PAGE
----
SGBL Group is a regional banking and insurance group. We also belong to Société Générale Group, which is a large financial group at the international level. This gives us invaluable support and an international platform to work on. This belonging is, in itself, an opportunity for business development and growth worldwide. Although Société Générale Bank in Jordan (SGBJ) is still a relatively small entity as compared to major market players in the Kingdom, we perceive Jordan as being a key market for us. We entered the Jordanian market 10 years ago and we strongly believe that the Kingdom offers strong potential for growth, both in the banking business as well as in our other business lines, at the top of which is insurance. Beyond that, we are confident that our presence in Jordan will enable us to reach new markets from our Jordanian base. To start with, Iraq and the Palestinian territories are markets that we believe have high potential. That is why we set an ambitious action plan for SGBJ a few years back, supporting human resource development, consolidating our presence in the market, and strengthening our competitive edge as a retail and corporate bank. The plan has started to yield fruit, and we hope to take our ambitions to the next level soon. As for our recent penetration of the Cypriot market, it has indeed been a major step forward for our group. The acquisition of Société Générale Cyprus has introduced the group into Europe, thus also paving the way for future growth prospects, this time in the European market. Cyprus’ vicinity to Lebanon and its position in Europe give it outstanding advantages that have already allowed SGBL Group to tap new business opportunities.
What factors do you feel have contributed most to overall deposit growth in Lebanon over the last few years?
First, it is worth mentioning that Lebanon’s deposit base is practically three times the country’s GDP. It is made up of 80% resident deposits and 20% non-resident. In particular, the non-resident deposit component has been increasing steadily, especially since 2008, with savings fleeing from shaky markets into what was perceived as a safe haven. The rocketing of oil prices also drove Arab deposits into Lebanon and gave momentum to the economy as a whole. But besides being driven by international economic developments, Lebanon’s deposits are strongly correlated to the domestic political and economic scenes. Lebanon has been registering robust growth since 2007, and our balance of payments has registered historical surpluses as confidence strengthened and the country’s risk perception was subdued by a stable political environment and good economic performance.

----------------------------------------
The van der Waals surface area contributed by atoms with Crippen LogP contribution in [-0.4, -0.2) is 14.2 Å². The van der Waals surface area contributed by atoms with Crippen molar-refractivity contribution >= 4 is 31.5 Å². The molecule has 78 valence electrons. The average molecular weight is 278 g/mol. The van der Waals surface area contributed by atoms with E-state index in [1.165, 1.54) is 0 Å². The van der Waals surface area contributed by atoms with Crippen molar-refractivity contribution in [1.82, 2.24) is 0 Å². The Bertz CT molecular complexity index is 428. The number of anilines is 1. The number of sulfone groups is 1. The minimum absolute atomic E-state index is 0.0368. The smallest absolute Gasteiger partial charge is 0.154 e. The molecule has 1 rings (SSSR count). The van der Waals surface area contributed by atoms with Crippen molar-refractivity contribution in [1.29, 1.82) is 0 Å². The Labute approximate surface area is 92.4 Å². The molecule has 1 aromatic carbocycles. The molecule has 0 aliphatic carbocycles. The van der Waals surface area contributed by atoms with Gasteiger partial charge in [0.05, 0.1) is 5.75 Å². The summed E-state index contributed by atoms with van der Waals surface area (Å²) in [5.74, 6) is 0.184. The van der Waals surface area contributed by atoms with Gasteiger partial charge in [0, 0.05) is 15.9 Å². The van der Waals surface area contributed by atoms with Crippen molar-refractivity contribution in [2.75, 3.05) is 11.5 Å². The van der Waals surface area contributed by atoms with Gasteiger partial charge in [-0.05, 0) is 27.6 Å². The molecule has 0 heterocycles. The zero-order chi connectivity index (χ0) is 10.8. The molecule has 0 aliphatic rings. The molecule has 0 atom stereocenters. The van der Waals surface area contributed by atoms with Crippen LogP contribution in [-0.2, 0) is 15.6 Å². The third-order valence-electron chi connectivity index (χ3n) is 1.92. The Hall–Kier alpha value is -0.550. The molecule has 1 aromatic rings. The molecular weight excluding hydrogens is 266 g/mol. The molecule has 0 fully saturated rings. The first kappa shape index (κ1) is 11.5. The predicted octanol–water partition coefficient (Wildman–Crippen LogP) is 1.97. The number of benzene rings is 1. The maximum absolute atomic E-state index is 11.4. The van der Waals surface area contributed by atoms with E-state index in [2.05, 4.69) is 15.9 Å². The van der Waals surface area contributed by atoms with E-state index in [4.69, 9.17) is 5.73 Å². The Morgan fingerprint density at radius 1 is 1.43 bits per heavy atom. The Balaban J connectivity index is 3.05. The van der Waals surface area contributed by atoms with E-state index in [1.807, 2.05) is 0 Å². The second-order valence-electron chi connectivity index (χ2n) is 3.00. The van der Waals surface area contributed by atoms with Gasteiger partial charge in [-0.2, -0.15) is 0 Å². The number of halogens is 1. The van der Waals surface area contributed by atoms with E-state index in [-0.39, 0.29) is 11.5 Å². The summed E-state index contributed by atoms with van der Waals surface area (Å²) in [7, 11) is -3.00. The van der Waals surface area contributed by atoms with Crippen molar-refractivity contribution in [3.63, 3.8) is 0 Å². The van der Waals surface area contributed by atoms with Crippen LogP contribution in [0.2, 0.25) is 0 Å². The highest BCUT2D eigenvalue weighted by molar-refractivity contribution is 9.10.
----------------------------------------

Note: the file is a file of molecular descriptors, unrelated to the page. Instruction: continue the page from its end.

What is your forecast for continued deposit growth, and what does this signal for corollary loan growth?
Deposits have increased at a strong pace in recent years; they rose by 20% on average per year between 2008 and 2010, bolstered by the international financial crisis. In 2011, we expect growth to come back to more realistic and average levels—around 8% in the sector. On the one hand, the economic slump in most of the leading economies, and on the other hand, a troubled situation in a major part of the Arab world, have had a direct impact on Lebanon, both at the level of the real economy and at the banking level. Still, it is unlikely that this relatively weaker growth in deposits will affect loan growth. In fact, loan growth has reached around 24% per year on average if we consider the last three years, thus slightly higher than deposit growth, as it was driven by economic momentum and an overall improvement in sovereign risk. Although they have typically privileged public sector lending for many years, Lebanese banks have been gradually turning to private sector lending as sovereign risk diminished and yields on government paper shrank. Both the retail and corporate industries have benefited from this strategic shift in bankers’ behavior. This trend is expected to continue as long as Lebanon’s political scene remains stable or better still, if it improves. It might even become more sustained should the government embark seriously on much needed reform and restructuring programs that would help support the country’s investment framework.